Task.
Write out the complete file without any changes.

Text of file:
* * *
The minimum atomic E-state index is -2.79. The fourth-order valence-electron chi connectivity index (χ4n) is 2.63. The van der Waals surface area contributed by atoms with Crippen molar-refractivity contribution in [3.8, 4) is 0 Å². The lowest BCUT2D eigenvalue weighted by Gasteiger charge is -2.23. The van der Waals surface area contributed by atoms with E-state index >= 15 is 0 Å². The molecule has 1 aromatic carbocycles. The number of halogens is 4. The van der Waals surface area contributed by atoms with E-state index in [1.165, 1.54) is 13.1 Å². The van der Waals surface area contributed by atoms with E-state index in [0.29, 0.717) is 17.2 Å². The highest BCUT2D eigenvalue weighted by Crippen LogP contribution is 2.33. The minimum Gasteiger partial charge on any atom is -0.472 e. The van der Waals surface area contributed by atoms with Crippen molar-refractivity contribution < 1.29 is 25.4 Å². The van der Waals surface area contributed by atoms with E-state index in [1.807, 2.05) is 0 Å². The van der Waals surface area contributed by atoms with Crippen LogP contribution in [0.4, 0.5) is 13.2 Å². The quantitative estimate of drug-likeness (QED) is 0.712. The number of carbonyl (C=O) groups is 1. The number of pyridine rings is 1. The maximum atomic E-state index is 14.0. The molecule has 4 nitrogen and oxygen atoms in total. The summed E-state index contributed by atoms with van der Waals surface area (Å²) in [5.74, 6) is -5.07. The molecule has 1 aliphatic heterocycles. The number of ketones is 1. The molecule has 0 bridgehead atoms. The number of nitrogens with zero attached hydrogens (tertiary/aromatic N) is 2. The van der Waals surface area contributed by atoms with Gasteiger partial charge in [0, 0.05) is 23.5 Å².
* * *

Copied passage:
The minimum atomic E-state index is -2.79. The fourth-order valence-electron chi connectivity index (χ4n) is 2.63. The van der Waals surface area contributed by atoms with Crippen molar-refractivity contribution in [3.8, 4) is 0 Å². The lowest BCUT2D eigenvalue weighted by Gasteiger charge is -2.23. The van der Waals surface area contributed by atoms with E-state index >= 15 is 0 Å². The molecule has 1 aromatic carbocycles. The number of halogens is 4. The van der Waals surface area contributed by atoms with E-state index in [1.165, 1.54) is 13.1 Å². The van der Waals surface area contributed by atoms with E-state index in [0.29, 0.717) is 17.2 Å². The highest BCUT2D eigenvalue weighted by Crippen LogP contribution is 2.33. The minimum Gasteiger partial charge on any atom is -0.472 e. The van der Waals surface area contributed by atoms with Crippen molar-refractivity contribution < 1.29 is 25.4 Å². The van der Waals surface area contributed by atoms with E-state index in [1.807, 2.05) is 0 Å². The van der Waals surface area contributed by atoms with Crippen LogP contribution in [0.4, 0.5) is 13.2 Å². The quantitative estimate of drug-likeness (QED) is 0.712. The number of carbonyl (C=O) groups is 1. The number of pyridine rings is 1. The maximum atomic E-state index is 14.0. The molecule has 4 nitrogen and oxygen atoms in total. The summed E-state index contributed by atoms with van der Waals surface area (Å²) in [5.74, 6) is -5.07. The molecule has 1 aliphatic heterocycles. The number of ketones is 1. The molecule has 0 bridgehead atoms. The number of nitrogens with zero attached hydrogens (tertiary/aromatic N) is 2. The van der Waals surface area contributed by atoms with Gasteiger partial charge in [0, 0.05) is 23.5 Å².